From First to Last - Heroine (Cover Artwork)
Staff Review

From First to Last

Heroine (2006)


Yes, this is the band whose press photos are quite possibly the epitome of what many would perceive as fashioncore.

Yes, this is the band who took the "screamo" lite of mainstream poster goths the Used and mixed it with the "heaviness" of modern melodic metalcore.

Yes, this is the band whose last record -- which, in fact, did the abovementioned -- was titled Dear Diary, My Teen Angst Has a Body Count.

This is From First to Last. This is Heroine, their new album.

This is, in fact, a decent effort.

Alright, alright, let's settle ourselves. We should begin by recognizing that while Heroine doesn't deliver a truly remarkable musical dent in the face of the marginally underground rock community, it's such a drastic improvement over Diary that it's easy to welcome despite the ridiculous guise put on in front of the music.

No longer do we hear significantly derivative, metalcore-shaded pop track in and out. While vocalist Sonny Moore's singing style is still somewhat whiny and nasally, and he sounds awkward and uncomfortable throughout, FFTL color their music with strokes of Nine Inch Nails-influenced industrial and more realized, metallic post-hardcore with a serious variety of guitar tones and effects. The band rarely employs a scream, and when they're used they tend to be relegated to the background.

Ross Robinson's at the helms here, and that may be why the opener "Mothersound" sounds a lot like an uptempo, Everything-era Glassjaw cut after it opens with a few seconds of Moore's eerie wailing, as he warbles through the chorus with efficiency. Beyond this, the pace varies drastically, especially within the methodical "The Crows Are Coming for Us," where the band shows the height of their ambition. Moore wails in the chorus like Jello Biafra -- seriously -- while the band behind him constructs a canvas of interlaying, heavily spacey noise in a Creative Eclipses-era Cave In sense -- seriously. "World War Me" slides through with a slinky urgency and clinky drums and guitar combination, with Moore finding a fair range in his voice at the chorus. "The Levy" seems to directly reference The Fragile at one more reflective, piano-dependent moment. The last few tracks on the album seem to plod by at a downward pace; maybe even in a spiral. The depressing "Waltz Moore" is quite obviously about bullimia with lines like "I can't eat anything without shoving my hands down my throat" and "I'm staring in the mirror looking back at the person I hate."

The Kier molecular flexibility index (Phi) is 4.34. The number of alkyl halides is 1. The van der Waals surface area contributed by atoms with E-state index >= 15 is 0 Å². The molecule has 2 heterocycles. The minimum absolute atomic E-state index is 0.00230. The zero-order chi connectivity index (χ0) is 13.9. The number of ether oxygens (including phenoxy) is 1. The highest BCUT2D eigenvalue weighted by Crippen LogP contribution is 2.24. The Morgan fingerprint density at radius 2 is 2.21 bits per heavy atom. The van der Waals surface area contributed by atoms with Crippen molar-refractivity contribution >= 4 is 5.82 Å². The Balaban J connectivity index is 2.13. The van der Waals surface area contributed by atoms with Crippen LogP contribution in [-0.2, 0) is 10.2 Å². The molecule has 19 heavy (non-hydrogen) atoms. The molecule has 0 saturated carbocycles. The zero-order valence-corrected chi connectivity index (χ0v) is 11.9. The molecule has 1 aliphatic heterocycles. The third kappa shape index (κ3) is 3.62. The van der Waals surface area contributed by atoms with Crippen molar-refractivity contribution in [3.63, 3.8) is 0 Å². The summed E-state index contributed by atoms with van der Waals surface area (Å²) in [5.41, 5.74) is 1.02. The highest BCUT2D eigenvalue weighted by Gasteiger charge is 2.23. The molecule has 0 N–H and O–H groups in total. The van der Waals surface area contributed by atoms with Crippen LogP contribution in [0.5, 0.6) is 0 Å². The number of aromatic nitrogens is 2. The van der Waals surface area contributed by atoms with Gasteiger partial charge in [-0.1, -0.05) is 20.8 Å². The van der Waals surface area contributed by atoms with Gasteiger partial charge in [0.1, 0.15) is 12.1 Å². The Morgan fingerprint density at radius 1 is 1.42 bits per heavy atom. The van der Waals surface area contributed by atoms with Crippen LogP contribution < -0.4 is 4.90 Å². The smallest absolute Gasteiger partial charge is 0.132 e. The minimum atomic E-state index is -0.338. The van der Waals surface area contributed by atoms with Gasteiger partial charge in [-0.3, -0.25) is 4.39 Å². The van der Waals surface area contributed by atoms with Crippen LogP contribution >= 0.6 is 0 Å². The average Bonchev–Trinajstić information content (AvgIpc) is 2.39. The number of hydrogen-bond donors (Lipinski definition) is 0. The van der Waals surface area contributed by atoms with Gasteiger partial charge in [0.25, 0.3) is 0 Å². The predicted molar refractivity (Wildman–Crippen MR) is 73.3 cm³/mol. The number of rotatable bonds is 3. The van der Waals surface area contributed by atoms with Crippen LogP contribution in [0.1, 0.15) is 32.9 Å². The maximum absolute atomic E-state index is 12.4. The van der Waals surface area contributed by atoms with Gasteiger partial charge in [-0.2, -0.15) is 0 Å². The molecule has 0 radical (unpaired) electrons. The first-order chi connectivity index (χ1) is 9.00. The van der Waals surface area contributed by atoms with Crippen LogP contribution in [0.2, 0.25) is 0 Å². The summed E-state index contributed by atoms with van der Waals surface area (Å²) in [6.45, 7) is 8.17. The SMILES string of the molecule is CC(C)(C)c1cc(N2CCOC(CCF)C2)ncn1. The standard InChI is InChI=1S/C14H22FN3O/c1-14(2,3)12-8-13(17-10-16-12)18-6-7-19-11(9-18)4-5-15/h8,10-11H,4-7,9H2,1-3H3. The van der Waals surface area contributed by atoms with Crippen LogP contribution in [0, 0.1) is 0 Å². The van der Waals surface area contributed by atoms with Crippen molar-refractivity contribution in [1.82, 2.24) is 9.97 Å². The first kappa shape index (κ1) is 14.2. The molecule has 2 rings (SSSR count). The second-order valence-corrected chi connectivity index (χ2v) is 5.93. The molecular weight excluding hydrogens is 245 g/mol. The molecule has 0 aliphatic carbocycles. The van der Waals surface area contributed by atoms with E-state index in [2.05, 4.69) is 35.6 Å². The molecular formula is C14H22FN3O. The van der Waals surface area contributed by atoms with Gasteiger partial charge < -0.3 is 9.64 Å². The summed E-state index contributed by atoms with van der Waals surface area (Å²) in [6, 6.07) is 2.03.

Heroine might not work on the whole just because it doesn't retain a uniform pace of something that can actually translate to enjoyability, and it's generally all over the place. Still, there are a few genuinely good songs, and the others offer many promising moments. Certainly, it's hard not to choke on the gallons of eyeliner and face paint and assorted metal pieces of piercings when taking in From First to Last, but the strangest thing is that the aftertaste isn't that bad after all.

The Latest Plague
The Levy

The Latest Plague